DHEA is transformed into DHEA-S by sulfation at the C3β position via the sulfotransferase enzymes SULT2A1 and to a lesser extent SULT1E1 .    This occurs naturally in the adrenal cortex and during first-pass metabolism in the liver and intestines when exogenous DHEA is administered orally. [ citation needed ] Levels of DHEA-S in circulation are approximately 250 to 300 times those of DHEA.  DHEA-S in turn can be converted back into DHEA in peripheral tissues via steroid sulfatase (STS).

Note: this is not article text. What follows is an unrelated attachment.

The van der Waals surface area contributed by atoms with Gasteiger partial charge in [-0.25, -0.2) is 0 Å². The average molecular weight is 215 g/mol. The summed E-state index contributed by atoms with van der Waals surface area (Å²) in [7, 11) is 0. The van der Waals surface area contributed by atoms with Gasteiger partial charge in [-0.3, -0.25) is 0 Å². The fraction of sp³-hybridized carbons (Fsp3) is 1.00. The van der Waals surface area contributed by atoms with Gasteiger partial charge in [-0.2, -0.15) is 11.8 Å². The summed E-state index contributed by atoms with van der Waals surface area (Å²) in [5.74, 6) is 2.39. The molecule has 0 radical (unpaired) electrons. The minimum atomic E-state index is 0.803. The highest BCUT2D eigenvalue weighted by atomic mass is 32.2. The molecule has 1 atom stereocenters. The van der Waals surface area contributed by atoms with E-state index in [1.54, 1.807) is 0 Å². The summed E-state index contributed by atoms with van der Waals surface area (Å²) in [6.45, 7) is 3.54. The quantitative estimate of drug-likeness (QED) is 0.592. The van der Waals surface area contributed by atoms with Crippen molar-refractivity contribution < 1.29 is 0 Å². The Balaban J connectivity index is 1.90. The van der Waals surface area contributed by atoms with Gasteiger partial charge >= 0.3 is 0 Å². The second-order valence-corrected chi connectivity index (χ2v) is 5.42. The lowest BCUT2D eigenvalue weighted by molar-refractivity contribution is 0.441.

More importantly, let's focus on treatment! While there is currently no cure for feline asthma, treatment should include bronchodilators and glucocorticoids to reduce bronchoconstriction and airway inflammation. Bronchodilators, including methylxanthines like aminophylline and theophylline or beta-2 agonists like terbutaline can be administered to cats orally or parenterally. Beta-2 agonist albuterol therapy can also be administered by metered dose inhaler. Corticosteroids can also be administered orally, parenterally, or by metered dose inhaler. The most commonly used inhaled corticosteroid is fluticasone propionate. Fluticasone propionate is a synthetic corticosteroid that has 18-fold greater affinity for the corticosteroid receptor compared with dexamethasone, the reference standard for corticosteroid potency. Don't forget to use a space chamber like the Aerokat for administration. Your pet owners can buy these directly from Trudell or on Amazon .